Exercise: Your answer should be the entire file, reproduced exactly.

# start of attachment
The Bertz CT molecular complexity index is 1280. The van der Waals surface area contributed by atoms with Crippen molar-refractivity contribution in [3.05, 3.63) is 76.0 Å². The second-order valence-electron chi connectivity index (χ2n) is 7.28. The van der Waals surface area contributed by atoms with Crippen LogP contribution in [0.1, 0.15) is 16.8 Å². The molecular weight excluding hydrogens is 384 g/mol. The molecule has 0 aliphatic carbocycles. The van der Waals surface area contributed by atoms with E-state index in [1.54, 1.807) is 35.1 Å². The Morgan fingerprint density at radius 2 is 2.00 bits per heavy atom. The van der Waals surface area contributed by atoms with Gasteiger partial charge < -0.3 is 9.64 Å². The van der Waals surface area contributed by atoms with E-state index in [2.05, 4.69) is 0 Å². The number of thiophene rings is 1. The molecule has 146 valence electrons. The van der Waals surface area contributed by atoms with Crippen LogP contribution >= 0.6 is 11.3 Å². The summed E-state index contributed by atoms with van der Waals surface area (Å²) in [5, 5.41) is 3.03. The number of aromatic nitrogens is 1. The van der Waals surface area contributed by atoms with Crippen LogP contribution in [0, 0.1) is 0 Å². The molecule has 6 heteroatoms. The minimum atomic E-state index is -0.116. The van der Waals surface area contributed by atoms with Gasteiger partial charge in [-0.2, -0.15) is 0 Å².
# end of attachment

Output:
The Bertz CT molecular complexity index is 1280. The van der Waals surface area contributed by atoms with Crippen molar-refractivity contribution in [3.05, 3.63) is 76.0 Å². The second-order valence-electron chi connectivity index (χ2n) is 7.28. The van der Waals surface area contributed by atoms with Crippen LogP contribution in [0.1, 0.15) is 16.8 Å². The molecular weight excluding hydrogens is 384 g/mol. The molecule has 0 aliphatic carbocycles. The van der Waals surface area contributed by atoms with E-state index in [1.54, 1.807) is 35.1 Å². The Morgan fingerprint density at radius 2 is 2.00 bits per heavy atom. The van der Waals surface area contributed by atoms with Gasteiger partial charge < -0.3 is 9.64 Å². The van der Waals surface area contributed by atoms with E-state index in [2.05, 4.69) is 0 Å². The number of thiophene rings is 1. The molecule has 146 valence electrons. The van der Waals surface area contributed by atoms with Crippen LogP contribution >= 0.6 is 11.3 Å². The summed E-state index contributed by atoms with van der Waals surface area (Å²) in [5, 5.41) is 3.03. The number of aromatic nitrogens is 1. The van der Waals surface area contributed by atoms with Crippen LogP contribution in [0, 0.1) is 0 Å². The molecule has 6 heteroatoms. The minimum atomic E-state index is -0.116. The van der Waals surface area contributed by atoms with Gasteiger partial charge in [-0.2, -0.15) is 0 Å².